Shell’s US$70 billion deal to buy BG Group is a complex global deal, but the underlying logic of buying a business at a low point in the commodity cycle makes plenty of sense. The same logic could apply to many other companies in the resource and energy sectors in Australia.
Rio Tinto may have the Treasurer’s skirt to hide behind, but Glencore is once again free to attempt a second tilt at the big miner if it so wishes. A lot has changed in six months so it is not a fait accompli that Glencore has the fortitude to re-visit such a bid but everyone is watching.
In Rio’s favour was a fairly decent full year result in 2014 which saw the dominant iron ore business predictably decline but a resurgent aluminium business overtake the copper division as the second largest contributor.
After swallowing Xstrata in 2012, Glencore hasn’t made a move of any real magnitude since but its natural instinct is to make deals. Whether Rio is the right deal now is open to question but it remains a possibility.
At the other end of the scale, the small resource companies are feeling the financial heat Atlas Iron has suspended itself from trading while it investigates asset sales, capital structure and operational aspects of its business. AGO has $169 million in cash but also has $327 million of debt. The company is likely to be making operating losses at current iron prices and needs to stem the haemorrhaging quickly.
That situation must be playing out at the other junior iron ore miners leaving them all vulnerable to acquisition activity.
Just as intriguing will be the path that Fortescue Metals Group chooses to follow. An embarrassing fail over its recent bond sale has weakened market confidence in what the company can or will do next. Perhaps it will revisit the idea of selling part of its rail infrastructure business called TPI (The Pilbara Infrastructure Co.) which was being investigated back in 2013.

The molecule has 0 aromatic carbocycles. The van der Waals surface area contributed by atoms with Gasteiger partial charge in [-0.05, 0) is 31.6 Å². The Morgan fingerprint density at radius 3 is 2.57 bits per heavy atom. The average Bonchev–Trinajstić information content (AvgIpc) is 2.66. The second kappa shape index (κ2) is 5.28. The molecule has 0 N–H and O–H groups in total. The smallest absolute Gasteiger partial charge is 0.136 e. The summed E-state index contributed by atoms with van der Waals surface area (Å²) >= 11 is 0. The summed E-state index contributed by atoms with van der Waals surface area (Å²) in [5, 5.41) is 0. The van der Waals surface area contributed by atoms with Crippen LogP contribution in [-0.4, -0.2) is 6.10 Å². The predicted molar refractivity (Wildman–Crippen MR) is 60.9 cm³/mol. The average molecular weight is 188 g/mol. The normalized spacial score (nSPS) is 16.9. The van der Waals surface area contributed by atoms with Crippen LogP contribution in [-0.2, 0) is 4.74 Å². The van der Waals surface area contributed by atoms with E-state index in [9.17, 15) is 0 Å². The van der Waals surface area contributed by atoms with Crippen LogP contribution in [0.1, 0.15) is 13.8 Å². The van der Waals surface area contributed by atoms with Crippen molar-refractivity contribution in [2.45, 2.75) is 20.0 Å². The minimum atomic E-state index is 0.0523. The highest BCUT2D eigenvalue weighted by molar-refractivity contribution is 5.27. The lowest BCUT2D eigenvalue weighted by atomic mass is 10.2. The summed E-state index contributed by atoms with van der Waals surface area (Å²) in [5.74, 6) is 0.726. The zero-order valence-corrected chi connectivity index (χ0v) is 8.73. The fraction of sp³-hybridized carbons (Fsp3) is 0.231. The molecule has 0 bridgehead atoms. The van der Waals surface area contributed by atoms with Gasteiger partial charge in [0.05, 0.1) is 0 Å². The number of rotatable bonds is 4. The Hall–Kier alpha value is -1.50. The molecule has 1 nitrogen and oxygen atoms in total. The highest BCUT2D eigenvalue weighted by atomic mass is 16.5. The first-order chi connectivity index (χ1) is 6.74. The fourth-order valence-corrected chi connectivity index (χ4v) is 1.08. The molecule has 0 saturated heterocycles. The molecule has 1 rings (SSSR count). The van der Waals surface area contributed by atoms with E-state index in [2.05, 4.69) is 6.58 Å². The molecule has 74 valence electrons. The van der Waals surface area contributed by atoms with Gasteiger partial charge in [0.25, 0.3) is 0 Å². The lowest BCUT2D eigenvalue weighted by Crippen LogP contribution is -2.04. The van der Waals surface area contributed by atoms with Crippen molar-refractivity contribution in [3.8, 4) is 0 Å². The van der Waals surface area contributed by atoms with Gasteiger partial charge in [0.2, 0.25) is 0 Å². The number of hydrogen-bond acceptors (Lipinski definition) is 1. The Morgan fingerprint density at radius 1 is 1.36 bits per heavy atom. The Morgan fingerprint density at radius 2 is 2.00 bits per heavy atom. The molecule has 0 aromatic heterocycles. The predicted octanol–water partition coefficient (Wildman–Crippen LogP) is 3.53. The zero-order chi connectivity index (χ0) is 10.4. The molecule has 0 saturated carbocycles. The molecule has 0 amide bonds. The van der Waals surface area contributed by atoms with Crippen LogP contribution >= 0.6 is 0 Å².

Lurking in the background is Queensland-based rail group, Aurizon, which has tried hard to expand its rail infrastructure assets in Western Australia in recent years. Could this be the ideal time for AZJ to begin serious discussions with FMG about a stake in TPI? It could provide a nice solution to the embattled junior miners who have struggled to gain third party access to TPI in order to lower their cost of moving product from mine to port.
The scale of the erosion in market capitalisation across the junior iron ore miners is horrendous. FMG was valued by the market at $16.3 billion at March 2014 but has given up $10.6 billion of value since then to $5.7 billion. In aggregate, the other junior iron ore miners have been slashed from approximately $6 billion down to $2 billion today. Many of them, like AGO, are likely trading below the value of the cash on their balance sheets.
The oil and gas sector has already seen a spate of acquisition activity including Apache exiting all of its Australian assets.
The Shell/BG deal raises plenty of questions around Shell’s remaining assets in Australia at the same time as throwing the gas cat amongst the LNG pigeons on Queensland’s east coast.
Courtesy of belligerent Woodside Petroleum shareholders, Shell still owns 13.6% of WPL (worth around $3 billion) following its foiled attempt last year to flick the stake. It also owns 50% of Arrow Energy which has a big lump of 2P gas reserves (8,619 PJ to be precise) that previously looked like it might head down a pipeline to the Gladstone LNG plant which is 30% owned by Santos.
As Shell now has its hands on BG’s various interests in the QCLNG project, that gas asset may find a new home. It’s too early to know how this will play out but the STO Board will be getting nervous.
Oil Search continues to look like a good option in the sector with the significant ramp up in cash flow from the PNG LNG project providing the company with firepower to accelerate development of its other assets in the region.